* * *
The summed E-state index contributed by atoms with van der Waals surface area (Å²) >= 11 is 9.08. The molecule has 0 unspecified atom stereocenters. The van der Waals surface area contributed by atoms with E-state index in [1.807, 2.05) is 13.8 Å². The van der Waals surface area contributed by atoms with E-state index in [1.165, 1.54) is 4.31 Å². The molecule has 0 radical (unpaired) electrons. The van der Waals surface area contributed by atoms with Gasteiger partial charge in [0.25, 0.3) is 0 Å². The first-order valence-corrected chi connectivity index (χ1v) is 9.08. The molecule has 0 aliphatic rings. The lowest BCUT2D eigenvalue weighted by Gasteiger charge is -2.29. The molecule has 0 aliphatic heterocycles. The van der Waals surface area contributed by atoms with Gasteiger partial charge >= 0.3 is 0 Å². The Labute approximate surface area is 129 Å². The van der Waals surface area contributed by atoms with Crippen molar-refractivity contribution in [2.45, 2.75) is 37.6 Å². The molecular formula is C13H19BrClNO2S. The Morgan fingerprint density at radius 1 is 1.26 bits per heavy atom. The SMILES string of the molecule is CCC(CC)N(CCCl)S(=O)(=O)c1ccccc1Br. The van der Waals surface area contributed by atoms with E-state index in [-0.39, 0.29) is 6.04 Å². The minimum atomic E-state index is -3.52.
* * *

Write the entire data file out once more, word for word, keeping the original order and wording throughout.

The summed E-state index contributed by atoms with van der Waals surface area (Å²) >= 11 is 9.08. The molecule has 0 unspecified atom stereocenters. The van der Waals surface area contributed by atoms with E-state index in [1.807, 2.05) is 13.8 Å². The van der Waals surface area contributed by atoms with E-state index in [1.165, 1.54) is 4.31 Å². The molecule has 0 radical (unpaired) electrons. The van der Waals surface area contributed by atoms with Gasteiger partial charge in [0.25, 0.3) is 0 Å². The first-order valence-corrected chi connectivity index (χ1v) is 9.08. The molecule has 0 aliphatic rings. The lowest BCUT2D eigenvalue weighted by Gasteiger charge is -2.29. The molecule has 0 aliphatic heterocycles. The van der Waals surface area contributed by atoms with Gasteiger partial charge >= 0.3 is 0 Å². The Labute approximate surface area is 129 Å². The van der Waals surface area contributed by atoms with Crippen molar-refractivity contribution in [2.45, 2.75) is 37.6 Å². The molecular formula is C13H19BrClNO2S. The Morgan fingerprint density at radius 1 is 1.26 bits per heavy atom. The SMILES string of the molecule is CCC(CC)N(CCCl)S(=O)(=O)c1ccccc1Br. The van der Waals surface area contributed by atoms with E-state index in [-0.39, 0.29) is 6.04 Å². The minimum atomic E-state index is -3.52.